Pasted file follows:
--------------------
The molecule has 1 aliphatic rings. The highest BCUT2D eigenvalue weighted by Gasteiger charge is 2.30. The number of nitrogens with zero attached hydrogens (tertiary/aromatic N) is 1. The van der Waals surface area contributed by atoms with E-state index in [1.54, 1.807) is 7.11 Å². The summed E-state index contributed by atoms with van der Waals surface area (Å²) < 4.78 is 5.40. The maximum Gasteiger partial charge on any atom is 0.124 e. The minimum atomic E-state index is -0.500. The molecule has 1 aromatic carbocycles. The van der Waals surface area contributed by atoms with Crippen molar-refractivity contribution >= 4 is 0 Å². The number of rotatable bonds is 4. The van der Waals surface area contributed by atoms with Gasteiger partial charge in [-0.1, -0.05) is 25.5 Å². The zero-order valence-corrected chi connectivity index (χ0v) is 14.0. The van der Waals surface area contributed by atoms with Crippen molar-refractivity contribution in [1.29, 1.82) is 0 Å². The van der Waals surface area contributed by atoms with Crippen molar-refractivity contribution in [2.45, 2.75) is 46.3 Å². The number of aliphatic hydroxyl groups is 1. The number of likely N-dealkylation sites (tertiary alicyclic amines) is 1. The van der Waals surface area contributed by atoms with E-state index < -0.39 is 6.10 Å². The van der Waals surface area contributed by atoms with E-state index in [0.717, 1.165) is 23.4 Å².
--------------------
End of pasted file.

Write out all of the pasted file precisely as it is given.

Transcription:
The molecule has 1 aliphatic rings. The highest BCUT2D eigenvalue weighted by Gasteiger charge is 2.30. The number of nitrogens with zero attached hydrogens (tertiary/aromatic N) is 1. The van der Waals surface area contributed by atoms with E-state index in [1.54, 1.807) is 7.11 Å². The summed E-state index contributed by atoms with van der Waals surface area (Å²) < 4.78 is 5.40. The maximum Gasteiger partial charge on any atom is 0.124 e. The minimum atomic E-state index is -0.500. The molecule has 1 aromatic carbocycles. The van der Waals surface area contributed by atoms with Crippen molar-refractivity contribution >= 4 is 0 Å². The number of rotatable bonds is 4. The van der Waals surface area contributed by atoms with Gasteiger partial charge in [-0.1, -0.05) is 25.5 Å². The zero-order valence-corrected chi connectivity index (χ0v) is 14.0. The van der Waals surface area contributed by atoms with Crippen molar-refractivity contribution in [1.29, 1.82) is 0 Å². The van der Waals surface area contributed by atoms with Crippen molar-refractivity contribution in [2.45, 2.75) is 46.3 Å². The number of aliphatic hydroxyl groups is 1. The number of likely N-dealkylation sites (tertiary alicyclic amines) is 1. The van der Waals surface area contributed by atoms with E-state index < -0.39 is 6.10 Å². The van der Waals surface area contributed by atoms with E-state index in [0.717, 1.165) is 23.4 Å².